The youthful prime minister wants to make the labour market much more flexible, in a country famous for its labyrinthine employment laws. The hope is that the changes will breathe life into the country’s tanking economy.
But even Italians who favour the plans are fatalistic about Renzi's chances of making them work:
"The idea is good, but not in a country like Italy," Franco Ricotti, a Rome-based businessman, said of the Italian government’s plans to shake-up the country’s stagnant job market.
"Because, despite all our creativity, we resist change too much."
It’s this resistance to change, even the slightest hint of it, that has spurred fervent protests in recent weeks as Renzi’s plans to overhaul Italy's sclerotic labour market moves through Parliament.
Two of Italy’s biggest trade union confederations – CGIL and UIL – have also planned a general strike on December 12th against policies that would shed hefty protections for people in permanent jobs.
The premier has so far managed to crush revolt, even from within his own Democratic Party, with the lower house of Parliament backing the plan last week, paving the way for a final vote in the Senate. The Senate debate gets underway at 5pm today, with a confidence vote expected on Wednesday.
The bill includes plans to reduce the number of short-term contracts and create a system that offers workers rising levels of protection with increasing length of service. But it’s the changes to Article 18 – a law drawn up in 1970 which protects those who are unfairly dismissed – that are causing the most angst among opponents.
Employers have long argued that the current law deters them from taking on new staff, because it makes it difficult for them to let people go when times are bad.
Paradoxically, some of the young people Renzi is trying to help have also been among the detractors, due to concerns of losing the privileges their parents enjoy.
Pietro Picinetti, the chief executive of Pordedonne Fiera, a conference and exhibition company in Veneto, welcomed the move.
Having laid off almost 200 people in the space of a few years, he has felt the brunt of the recession.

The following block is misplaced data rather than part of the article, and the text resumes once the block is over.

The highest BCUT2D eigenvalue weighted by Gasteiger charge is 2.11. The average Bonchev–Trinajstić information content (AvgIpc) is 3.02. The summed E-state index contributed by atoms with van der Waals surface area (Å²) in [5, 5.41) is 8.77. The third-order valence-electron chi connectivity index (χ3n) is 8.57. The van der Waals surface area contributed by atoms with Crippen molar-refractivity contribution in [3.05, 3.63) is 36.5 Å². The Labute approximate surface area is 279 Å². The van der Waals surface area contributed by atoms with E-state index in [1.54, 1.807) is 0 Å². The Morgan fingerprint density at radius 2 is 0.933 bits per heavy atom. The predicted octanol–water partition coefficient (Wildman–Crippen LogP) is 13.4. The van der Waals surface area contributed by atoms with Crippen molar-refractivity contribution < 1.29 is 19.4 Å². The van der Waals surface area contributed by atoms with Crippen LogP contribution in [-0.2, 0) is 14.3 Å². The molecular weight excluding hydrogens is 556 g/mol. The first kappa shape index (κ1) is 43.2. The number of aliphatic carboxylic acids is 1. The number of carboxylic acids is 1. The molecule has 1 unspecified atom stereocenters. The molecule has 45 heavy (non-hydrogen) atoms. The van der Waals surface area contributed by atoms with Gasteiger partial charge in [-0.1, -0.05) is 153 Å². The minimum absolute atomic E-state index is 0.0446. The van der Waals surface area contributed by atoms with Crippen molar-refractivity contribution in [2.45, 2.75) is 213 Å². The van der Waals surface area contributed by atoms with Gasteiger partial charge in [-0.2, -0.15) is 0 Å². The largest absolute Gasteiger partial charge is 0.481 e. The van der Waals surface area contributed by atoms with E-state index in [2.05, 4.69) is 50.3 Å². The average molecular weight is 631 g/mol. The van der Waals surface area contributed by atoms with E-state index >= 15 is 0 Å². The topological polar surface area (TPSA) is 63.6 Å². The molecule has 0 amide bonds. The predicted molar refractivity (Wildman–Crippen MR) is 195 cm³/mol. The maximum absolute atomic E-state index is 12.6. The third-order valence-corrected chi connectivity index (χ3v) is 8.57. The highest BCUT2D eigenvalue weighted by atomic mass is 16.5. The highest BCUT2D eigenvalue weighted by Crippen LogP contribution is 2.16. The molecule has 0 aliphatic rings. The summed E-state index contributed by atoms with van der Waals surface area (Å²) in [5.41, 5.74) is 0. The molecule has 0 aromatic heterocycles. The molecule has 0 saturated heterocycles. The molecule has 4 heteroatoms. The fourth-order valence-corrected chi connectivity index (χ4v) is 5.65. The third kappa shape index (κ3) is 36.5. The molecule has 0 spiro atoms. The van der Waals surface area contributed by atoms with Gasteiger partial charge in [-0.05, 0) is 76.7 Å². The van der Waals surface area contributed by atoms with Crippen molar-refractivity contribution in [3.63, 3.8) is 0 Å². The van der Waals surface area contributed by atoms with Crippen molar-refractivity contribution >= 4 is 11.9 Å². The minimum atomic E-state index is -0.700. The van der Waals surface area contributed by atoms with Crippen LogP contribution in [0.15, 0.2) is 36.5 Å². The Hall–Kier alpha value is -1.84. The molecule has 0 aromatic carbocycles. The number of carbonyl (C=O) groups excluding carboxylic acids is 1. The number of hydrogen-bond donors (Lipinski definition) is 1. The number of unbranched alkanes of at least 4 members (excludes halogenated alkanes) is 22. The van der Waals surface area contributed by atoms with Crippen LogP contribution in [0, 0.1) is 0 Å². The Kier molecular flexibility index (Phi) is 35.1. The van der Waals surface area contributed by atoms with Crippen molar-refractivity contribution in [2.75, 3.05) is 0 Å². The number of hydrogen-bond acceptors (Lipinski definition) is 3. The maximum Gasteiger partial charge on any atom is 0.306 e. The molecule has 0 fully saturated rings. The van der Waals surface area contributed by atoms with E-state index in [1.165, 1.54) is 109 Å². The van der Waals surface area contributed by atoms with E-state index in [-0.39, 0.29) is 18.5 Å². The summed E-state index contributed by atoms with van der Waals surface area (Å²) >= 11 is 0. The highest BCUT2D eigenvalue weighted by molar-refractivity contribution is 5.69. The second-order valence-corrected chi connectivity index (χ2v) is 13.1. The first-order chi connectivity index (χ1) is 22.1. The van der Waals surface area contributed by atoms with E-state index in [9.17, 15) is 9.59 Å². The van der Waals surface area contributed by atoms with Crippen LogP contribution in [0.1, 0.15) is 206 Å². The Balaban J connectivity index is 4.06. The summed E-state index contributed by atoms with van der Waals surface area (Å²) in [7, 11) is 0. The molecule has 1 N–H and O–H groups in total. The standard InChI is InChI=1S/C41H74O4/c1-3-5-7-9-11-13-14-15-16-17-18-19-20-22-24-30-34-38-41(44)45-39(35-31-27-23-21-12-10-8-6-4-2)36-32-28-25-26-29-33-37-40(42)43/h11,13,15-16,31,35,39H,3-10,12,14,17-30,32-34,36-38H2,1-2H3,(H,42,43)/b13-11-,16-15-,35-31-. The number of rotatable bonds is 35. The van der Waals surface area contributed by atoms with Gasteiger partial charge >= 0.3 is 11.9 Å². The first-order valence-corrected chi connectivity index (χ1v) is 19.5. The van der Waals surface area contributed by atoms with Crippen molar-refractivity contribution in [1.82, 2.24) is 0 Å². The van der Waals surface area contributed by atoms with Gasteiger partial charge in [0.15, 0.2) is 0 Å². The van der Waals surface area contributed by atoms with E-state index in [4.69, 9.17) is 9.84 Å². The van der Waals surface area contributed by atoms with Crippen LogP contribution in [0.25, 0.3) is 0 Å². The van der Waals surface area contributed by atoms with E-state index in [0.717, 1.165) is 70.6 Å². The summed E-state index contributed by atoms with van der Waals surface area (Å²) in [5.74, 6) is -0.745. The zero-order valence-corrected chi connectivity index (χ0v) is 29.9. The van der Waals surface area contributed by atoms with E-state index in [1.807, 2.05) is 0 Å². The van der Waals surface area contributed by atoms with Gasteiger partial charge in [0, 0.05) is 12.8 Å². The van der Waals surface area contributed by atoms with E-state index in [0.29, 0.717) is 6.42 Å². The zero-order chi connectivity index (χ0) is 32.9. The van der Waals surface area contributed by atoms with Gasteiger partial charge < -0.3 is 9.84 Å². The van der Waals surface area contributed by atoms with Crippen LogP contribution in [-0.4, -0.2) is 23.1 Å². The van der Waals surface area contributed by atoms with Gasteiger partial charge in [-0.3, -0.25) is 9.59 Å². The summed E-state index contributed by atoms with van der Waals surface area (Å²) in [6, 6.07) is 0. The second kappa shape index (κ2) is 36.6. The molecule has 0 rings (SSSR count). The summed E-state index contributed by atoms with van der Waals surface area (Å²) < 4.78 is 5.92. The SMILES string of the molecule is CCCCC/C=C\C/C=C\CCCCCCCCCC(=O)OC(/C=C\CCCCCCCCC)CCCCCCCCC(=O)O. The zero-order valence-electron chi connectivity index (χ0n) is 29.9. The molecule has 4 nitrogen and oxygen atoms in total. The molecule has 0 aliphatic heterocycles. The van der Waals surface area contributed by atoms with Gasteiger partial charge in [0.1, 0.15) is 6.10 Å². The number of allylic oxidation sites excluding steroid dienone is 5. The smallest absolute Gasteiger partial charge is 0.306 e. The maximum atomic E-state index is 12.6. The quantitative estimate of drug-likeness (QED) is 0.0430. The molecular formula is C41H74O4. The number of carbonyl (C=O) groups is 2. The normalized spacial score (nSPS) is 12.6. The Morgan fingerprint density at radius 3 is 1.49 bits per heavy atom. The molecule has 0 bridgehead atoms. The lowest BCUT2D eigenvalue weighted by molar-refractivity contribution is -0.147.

“Even today you can fire people if the company is in trouble, but with the new idea, it will be easier,” he told The Local.
“We have to change, we can’t stay in the same position all the time . In the last 14 years, the world economy has changed dramatically, and we have to change our labour and welfare system.”
But reducing the high taxes paid by Italian businesses and the hefty labour costs – which are among the highest in the Europe – is the only way to truly help revive the economy, he added.
For Ricotti, the Rome-based businessman, the reforms are a positive move but are not enough to lift Italy out of the quagmire of recession.
“Italian businesses need to also change their mindset. Sometimes they get comfortable and aren’t aggressive in attracting new business, which stalls hiring,” he said.
Nicola Nobile, an economist at the London-based Oxford Economics, told The Local that while the reforms are a move in the right direction, they’ll have little impact on Italy’s GDP.
“In the short-term, they won’t be an economy boost,” he said.
“What Italy needs is money, either through investment from the EU or private investors."
Nobile added that how Renzi deals with the opposition, and the consequences this has on the final version of the bill, will also be crucial in determining Italy’s ability to reverse its fortunes, as well as its ability to change.